I have been at this dance before.
Rob Ford, Toronto's recently-elected mayor, danced into office promising to "stop the gravy train" at city hall. Problem is, he and his strategy are still dancing but there is no gravy. After stacking the City Council Executive Committee with like-minded councillors, the mayor shepherded a spending audit by consultancy firm KPMG that promised to find all of the excess fat and waste that must be hidden in city coffers. Instead, "What they've delivered is a process that is rushed, incoherent, poorly thought out, heavy on political dogma," according to Royson James of the Toronto Star. The fat he's now holding is a $3 million dollar invoice from KPMG. The firm is notorious for helping governments (national, regional and municipal) who seek to shift public services (read: wealth) to the private sector
The first part of the strategy, just like we saw at our hoe-down in the States under George W. Bush, is to gut revenue through slashing taxes. Mayor Ford shoved, like former President Bush, a substantial tax cut to his base in the form of rescinding vehicle, land transfer and other taxes. With decreased revenues, there follow several overblown debt crises which demand spending cuts in this strategy. After public sector budgets are defunded, services begin to come up short. In Toronto, Ford campaigned on the promise to find excess spending and waste at city hall. Unfortunately, no one bothered to point out that the city had an estimated $275 million dollar surplus. Then, accusing the defunded public sector of not matching its mandate induces further rounds of spending cuts.
The remedy, as always, is to privatize. In the States, we saw this begin with our expensive hammers for the Army in the '90s, our mothers having children in order to get more Aid to Families with Dependent Children (remember that program?) and then an increasing privatization of prisons. There are a host of other examples. In Toronto, we're in the second defunding stage where our highly profitable and enviable Toronto Parking Authority would be, as happened in Chicago, sold off to somehow cut its gravy.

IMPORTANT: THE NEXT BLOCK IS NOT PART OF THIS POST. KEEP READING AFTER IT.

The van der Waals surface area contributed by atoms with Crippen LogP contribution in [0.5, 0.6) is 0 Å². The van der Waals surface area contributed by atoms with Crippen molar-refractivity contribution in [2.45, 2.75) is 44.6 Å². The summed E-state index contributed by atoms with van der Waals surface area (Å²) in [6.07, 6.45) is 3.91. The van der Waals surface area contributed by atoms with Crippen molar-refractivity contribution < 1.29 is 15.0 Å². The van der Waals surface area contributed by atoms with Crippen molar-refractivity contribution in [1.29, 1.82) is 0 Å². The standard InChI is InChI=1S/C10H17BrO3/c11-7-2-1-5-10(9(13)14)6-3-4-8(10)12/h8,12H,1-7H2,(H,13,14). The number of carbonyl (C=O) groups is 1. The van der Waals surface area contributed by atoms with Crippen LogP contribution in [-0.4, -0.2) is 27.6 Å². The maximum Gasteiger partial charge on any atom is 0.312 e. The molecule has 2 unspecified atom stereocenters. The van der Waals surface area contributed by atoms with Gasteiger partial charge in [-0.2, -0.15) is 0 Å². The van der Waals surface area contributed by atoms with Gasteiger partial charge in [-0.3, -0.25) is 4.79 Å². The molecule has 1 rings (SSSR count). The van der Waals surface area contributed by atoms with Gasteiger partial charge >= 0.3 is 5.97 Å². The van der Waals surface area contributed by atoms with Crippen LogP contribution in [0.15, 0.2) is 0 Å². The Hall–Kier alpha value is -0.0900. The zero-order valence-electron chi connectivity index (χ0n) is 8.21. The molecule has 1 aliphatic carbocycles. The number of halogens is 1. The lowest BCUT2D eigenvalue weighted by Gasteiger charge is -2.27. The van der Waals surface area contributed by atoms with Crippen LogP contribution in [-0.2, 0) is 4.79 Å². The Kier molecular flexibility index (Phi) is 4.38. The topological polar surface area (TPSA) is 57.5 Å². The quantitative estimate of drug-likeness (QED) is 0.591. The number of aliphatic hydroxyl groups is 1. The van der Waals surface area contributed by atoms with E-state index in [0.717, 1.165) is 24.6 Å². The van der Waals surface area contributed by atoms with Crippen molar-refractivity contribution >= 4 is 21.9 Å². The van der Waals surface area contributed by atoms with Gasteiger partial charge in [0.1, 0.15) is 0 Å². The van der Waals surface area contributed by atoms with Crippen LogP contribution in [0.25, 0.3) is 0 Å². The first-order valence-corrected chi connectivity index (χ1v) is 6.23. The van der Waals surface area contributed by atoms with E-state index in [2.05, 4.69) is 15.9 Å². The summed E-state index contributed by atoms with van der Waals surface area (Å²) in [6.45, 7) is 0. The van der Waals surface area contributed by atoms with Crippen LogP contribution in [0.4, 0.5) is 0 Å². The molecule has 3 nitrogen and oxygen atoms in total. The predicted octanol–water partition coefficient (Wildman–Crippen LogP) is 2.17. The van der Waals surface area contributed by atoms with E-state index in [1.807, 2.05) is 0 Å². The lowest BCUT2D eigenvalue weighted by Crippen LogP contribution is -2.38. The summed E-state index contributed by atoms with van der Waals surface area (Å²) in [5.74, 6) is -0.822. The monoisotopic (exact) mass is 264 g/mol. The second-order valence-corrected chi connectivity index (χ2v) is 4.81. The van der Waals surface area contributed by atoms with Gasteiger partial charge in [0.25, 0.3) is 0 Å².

In the marathon 23 hours of deputations offered throughout the day and continuing until 7:00 a.m., there were very well-reasoned and passionate pleas by every single demographic (disabled, seniors, queers, children, youth, teachers, parents, etc.) to preserve what they consider to be must-have services. An inspiring testimony to just how far the sector is stretching, and multiplying, every single dollar they receive argues, for instance, that for every dollar the city invests in the arts, $17.75 of revenue is generated. By any measure that is a good ROI (return on investment). At two in the morning, crowds inside city hall erupted in shouts of "Shame! Shame! Shame!" The mayor had previously ruled that the crowds shouts would deduct time from a progressive councillor's question period. Shame, indeed.
Throughout the deputations, either the city's budget chief or another of the mayor's allies on the committee would counter a particular plea against a cut, with requests for suggestions as to how to fill the budget gap. However, when several of us actually offered sound suggestions for eliminating the gap, these same councillors didn't ask for further details. Instead they dismissed some ideas, such as waste-to-energy initiatives with, 'Ah, talk to them back there" or "Miller killed that" -- all allusions to the previous mayor. In other words, there is a full-court press to find cuts but not much interest in actually filling the budget gap. Ideology sets the rhythm and hopelessness the melody. However, if you were at city hall, then you know that Torontonians are now dancing to a very, very different tune.
We are charged, energized and bursting with creative capital. Now that we have seen each other in that committee room, and from behind a microphone, we must connect, strategize and resist. Direct actions such as the civil disobedience used during our horrific G20 protests last year are going to be required. Mayor Ford intends to sell off parks, subways, heritage sites and even our libraries. If you don't believe me, check @margaretatwood on Twitter.
As a newcomer, I have heard only that Canadians are politically apathetic. Their ho-hum political scene isn't nearly as exciting the dances south of the 49th. This may be changing. It sure seemed that last night, a sleeping giant was stirring. We'll see if he's up for a jig.
Follow Thom Vernon on Twitter: www.twitter.com/thomvernon